Advanced search

AIBU to my children/family to Return to Work

(48 Posts)
Higgledyhouse Thu 07-Feb-13 13:24:58

Hello, all thoughts appreciated please but would really like to know either Yes, you would go back to work or No, you wouldn't! I'm going to give lots of details about my current 'set-up' just so that you can understand as much as possible, therefore give me as valid a response as possible!!

Here goes:

2 children, 1 child in Yr 1 and 1 child starting school in September, currently at sessional pre-school.

4 Years ago I left my full time job where I was earning 40K, so my second child has had me at home since birth. First child had 8 months mat leave with me then I went back to work full time and they went to nursery 3 days per week and grand parents 2 days per week. However as said for the last 4 years I have been at home full time.

Hubby earns alot more than me, always has. Has earned enough for the last 4 years to comfortably pay all bills, yearly holiday etc. We have absolutely no debt besides a mortage (quite large) but we also have no real savings to speak off. Basically we live well, have all we need but not loaded!!!! We live in a lovely area, have a lovely home, lots of equity but still a large mortage.

Now, whilst I feel I made the right decision to leave work 4 years ago I feel that it was the right decision for me kids not necessarily for me. I have enjoyed my time with them and feel extremely LUCKY to have been able and supported to take this time out of work as I am more than aware that many families simply do not have this choice. However, I must admit to feeling a little like I have lost my identity, my confidence and much of what gave me my self esteem. I have put on about a stone in weight, mostly though boredom I suspect and generally feel I am ready for a change and to move on from the 'mummy scene' that is my life!!

I have recently done some courses just to get my brain ticking again and have put the feelers out for a job with friends etc as I was hoping to return to work in September this year when Child 2 starts school.

Anyway things have moved quickly and I have been offerred a FULL TIME job, no flexibility regarding this. Its with a great company (global) paying me 30k. Whilst this is 10k lower than my previous salary they have promised I would be back to 40k plus within 2 years if I do well. (personally I feel a 10k drop after 4 years out of the workplace is actually quite reasonable). Its within a new field for me too but one that I am very interested in so again I feel that 30k is a fab entry-level starting salary.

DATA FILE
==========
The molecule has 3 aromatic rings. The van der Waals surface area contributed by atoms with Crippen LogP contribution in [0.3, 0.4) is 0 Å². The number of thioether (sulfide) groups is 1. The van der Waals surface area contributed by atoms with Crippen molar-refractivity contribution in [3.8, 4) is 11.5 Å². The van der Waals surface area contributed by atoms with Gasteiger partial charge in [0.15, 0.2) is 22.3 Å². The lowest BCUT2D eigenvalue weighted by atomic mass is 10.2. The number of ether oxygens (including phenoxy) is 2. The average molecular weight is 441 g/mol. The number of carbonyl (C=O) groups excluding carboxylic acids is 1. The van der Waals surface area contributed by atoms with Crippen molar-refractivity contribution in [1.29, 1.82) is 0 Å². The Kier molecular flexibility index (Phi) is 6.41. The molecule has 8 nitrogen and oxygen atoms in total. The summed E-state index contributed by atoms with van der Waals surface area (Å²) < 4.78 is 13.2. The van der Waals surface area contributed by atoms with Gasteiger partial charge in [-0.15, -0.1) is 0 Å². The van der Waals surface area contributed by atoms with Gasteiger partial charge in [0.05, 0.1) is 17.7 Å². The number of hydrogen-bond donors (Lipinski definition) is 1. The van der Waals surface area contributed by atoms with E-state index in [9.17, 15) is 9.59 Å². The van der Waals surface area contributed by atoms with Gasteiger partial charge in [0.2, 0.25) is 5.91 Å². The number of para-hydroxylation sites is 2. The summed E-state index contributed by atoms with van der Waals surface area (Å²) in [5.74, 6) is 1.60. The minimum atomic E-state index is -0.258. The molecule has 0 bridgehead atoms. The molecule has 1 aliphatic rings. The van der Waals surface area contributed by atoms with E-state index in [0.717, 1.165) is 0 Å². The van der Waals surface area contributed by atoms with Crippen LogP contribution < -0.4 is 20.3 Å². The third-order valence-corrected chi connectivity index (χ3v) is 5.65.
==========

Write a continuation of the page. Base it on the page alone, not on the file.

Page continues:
My hubby is very supportive and just says do what I feel is right but I get the feeling he thinks that I should go back, mainly for me.

The pro's for me are: more money, maybe we could save, start a payment plan to get mortgage paid back, take financial and physical pressure off hubby (he works a very physical job). Regain me (cheesy I know, but true), my hubby often works saturdays, this could stop giving us our full weekends together. My hubby and I have plans to buy a second home, save for kids uni etc, if I am in a well paid job these plans are much more viable.

The cons, for me this centres around the fact that my kids will miss out of playdates after school as more than likely they will need to go to afterschool club, life will generally be more stressful, much more rigid, clock watching etc. I'm gutted that it will mean that I won't there for my child 2 throughout their reception year encouraging friends, playdates etc and making sure they are involved. I am also worried too about juggling everything as I feel like I have a million things to do now, without a full time job on top.

My husband has said that we would get a cleaner and do a weekly online shop to help reduce stresses at home.